Great to welcome Hunt Emerson’s latest book, Hot Jazz, onto the bookshelves – a very entertaining jazz-themed adventure comic book.
Hunt is a well-renowned and award-winning cartoonist http://largecow.com and I was happy to contribute a little doodle to his latest book.
And here it is – a jazzy little dawn chorus – and with Christmas looming I’m sure Hunt’s book will be the perfect present to pop into a stocking somewhere – preferably one hanging from the mantelpiece.
Big Time Nature Notes Warning:
The first of the month was the hottest day in November since records were put on a turntable.
To be on the north Norfolk coast in T-shirts and sunglasses was an unexpected bonus, and even heat haze had to be contended with when scanning the countryside for our feathered friends.
Many of our subjects didn’t need seeking out as Norfolk lends itself to a spectacular array of confiding and easily visible birds (stop yawning now, you at the back).
En route to our usual haunt at Le Strange Arms Hotel in Old Hunstanton, Pete and I popped into Eldernell on the Nene Washes. A short westerly walk along the bank turned up a distant Marsh Harrier and a Green Woodpecker.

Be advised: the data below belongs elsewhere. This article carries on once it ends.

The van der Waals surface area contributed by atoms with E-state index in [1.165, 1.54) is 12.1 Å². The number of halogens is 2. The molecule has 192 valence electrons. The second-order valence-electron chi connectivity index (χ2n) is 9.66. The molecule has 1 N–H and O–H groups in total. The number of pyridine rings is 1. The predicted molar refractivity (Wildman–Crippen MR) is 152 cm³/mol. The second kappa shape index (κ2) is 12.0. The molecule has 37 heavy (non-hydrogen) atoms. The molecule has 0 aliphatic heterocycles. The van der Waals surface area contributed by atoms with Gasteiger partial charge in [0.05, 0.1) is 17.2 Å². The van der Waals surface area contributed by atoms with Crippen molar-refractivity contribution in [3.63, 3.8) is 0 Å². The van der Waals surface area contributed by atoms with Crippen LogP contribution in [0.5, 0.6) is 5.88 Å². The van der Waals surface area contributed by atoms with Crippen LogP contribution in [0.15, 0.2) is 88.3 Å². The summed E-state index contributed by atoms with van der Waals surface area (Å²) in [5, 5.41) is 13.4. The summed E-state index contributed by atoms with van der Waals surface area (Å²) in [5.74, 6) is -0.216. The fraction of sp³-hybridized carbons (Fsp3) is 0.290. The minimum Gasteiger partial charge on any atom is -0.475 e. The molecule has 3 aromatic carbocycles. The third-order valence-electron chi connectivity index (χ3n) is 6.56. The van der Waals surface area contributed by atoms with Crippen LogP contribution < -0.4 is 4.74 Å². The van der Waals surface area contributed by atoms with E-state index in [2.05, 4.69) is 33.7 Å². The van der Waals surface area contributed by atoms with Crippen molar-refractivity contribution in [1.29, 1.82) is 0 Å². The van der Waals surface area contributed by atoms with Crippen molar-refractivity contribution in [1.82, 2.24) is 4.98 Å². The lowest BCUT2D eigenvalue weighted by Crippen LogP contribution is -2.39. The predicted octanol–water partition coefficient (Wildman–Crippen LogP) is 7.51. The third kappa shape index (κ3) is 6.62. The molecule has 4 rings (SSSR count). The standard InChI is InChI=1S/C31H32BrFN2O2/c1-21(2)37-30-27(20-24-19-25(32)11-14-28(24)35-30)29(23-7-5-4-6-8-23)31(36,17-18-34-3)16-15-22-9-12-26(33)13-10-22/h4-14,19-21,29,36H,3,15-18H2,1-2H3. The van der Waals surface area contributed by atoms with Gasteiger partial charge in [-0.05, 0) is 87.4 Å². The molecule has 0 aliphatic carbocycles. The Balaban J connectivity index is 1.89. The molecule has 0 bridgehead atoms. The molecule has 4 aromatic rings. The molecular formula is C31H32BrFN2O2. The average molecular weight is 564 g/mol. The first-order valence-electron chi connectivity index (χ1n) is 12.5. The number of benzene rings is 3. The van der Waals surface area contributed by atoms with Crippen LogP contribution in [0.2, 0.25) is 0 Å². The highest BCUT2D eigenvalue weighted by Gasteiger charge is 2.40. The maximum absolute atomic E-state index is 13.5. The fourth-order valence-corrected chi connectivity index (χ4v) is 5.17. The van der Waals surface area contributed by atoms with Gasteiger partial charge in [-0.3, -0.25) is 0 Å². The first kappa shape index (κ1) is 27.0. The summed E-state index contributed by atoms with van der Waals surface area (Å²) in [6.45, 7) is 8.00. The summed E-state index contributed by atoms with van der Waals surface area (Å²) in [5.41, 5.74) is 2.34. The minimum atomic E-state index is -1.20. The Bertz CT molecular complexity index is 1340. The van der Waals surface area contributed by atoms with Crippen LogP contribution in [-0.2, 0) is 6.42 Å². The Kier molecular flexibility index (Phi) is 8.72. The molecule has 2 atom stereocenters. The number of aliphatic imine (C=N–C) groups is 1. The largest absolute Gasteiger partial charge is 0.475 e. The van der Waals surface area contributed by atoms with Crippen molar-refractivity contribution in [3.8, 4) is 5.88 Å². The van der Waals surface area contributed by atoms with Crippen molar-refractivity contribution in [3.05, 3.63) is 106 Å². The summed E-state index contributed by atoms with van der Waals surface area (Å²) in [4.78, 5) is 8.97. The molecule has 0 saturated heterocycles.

We finished up at Titchwell, a reserve we have visited often recently, and it remains one of our favourite locations.
Our forays around Titchwell unearthed an obliging Jack Snipe, which was bobbing away (its what they do) on the shore of the fresh water lagoon, while waders, ducks, geese and swans fussed around in the backwater.
At dusk, two Barn Owls were seen batting away over the fields close to the Autumn Trail, and squadrons of Marsh Harriers flew into roost; mini-murmurations of starlings scrawled over the reed beds.
Here are some photos of the sunset but you had to be there…
The next day, after a pre-breakfast sea watch squinting at the bobbing speck of a Slavonian Grebe, we took off for Cley Marshes. Along the shingle beach, the saline lagoons, distant grazing marshes and reed beds were continually checked out for anything migratory.
But the highlight was an otter weaving its way up through a channel before hauling up onto the bank.